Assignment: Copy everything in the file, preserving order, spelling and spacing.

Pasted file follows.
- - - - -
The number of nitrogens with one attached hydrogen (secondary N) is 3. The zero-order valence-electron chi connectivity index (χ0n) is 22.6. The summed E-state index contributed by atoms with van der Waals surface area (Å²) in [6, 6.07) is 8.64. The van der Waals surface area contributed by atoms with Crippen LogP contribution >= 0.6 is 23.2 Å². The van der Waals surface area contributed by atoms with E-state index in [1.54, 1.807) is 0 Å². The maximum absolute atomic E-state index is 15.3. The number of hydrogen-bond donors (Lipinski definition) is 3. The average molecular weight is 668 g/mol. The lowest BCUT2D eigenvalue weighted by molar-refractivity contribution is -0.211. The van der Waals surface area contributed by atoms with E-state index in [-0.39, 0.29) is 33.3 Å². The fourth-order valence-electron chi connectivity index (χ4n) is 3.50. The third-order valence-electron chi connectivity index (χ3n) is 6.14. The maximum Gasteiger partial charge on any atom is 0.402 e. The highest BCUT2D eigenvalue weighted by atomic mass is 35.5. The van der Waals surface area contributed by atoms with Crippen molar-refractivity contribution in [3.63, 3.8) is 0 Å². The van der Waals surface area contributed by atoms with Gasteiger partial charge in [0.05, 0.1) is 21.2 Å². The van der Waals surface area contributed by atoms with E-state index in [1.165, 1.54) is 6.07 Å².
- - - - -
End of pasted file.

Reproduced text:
The number of nitrogens with one attached hydrogen (secondary N) is 3. The zero-order valence-electron chi connectivity index (χ0n) is 22.6. The summed E-state index contributed by atoms with van der Waals surface area (Å²) in [6, 6.07) is 8.64. The van der Waals surface area contributed by atoms with Crippen LogP contribution >= 0.6 is 23.2 Å². The van der Waals surface area contributed by atoms with E-state index in [1.54, 1.807) is 0 Å². The maximum absolute atomic E-state index is 15.3. The number of hydrogen-bond donors (Lipinski definition) is 3. The average molecular weight is 668 g/mol. The lowest BCUT2D eigenvalue weighted by molar-refractivity contribution is -0.211. The van der Waals surface area contributed by atoms with E-state index in [-0.39, 0.29) is 33.3 Å². The fourth-order valence-electron chi connectivity index (χ4n) is 3.50. The third-order valence-electron chi connectivity index (χ3n) is 6.14. The maximum Gasteiger partial charge on any atom is 0.402 e. The highest BCUT2D eigenvalue weighted by atomic mass is 35.5. The van der Waals surface area contributed by atoms with Crippen molar-refractivity contribution in [3.63, 3.8) is 0 Å². The van der Waals surface area contributed by atoms with Gasteiger partial charge in [0.05, 0.1) is 21.2 Å². The van der Waals surface area contributed by atoms with E-state index in [1.165, 1.54) is 6.07 Å².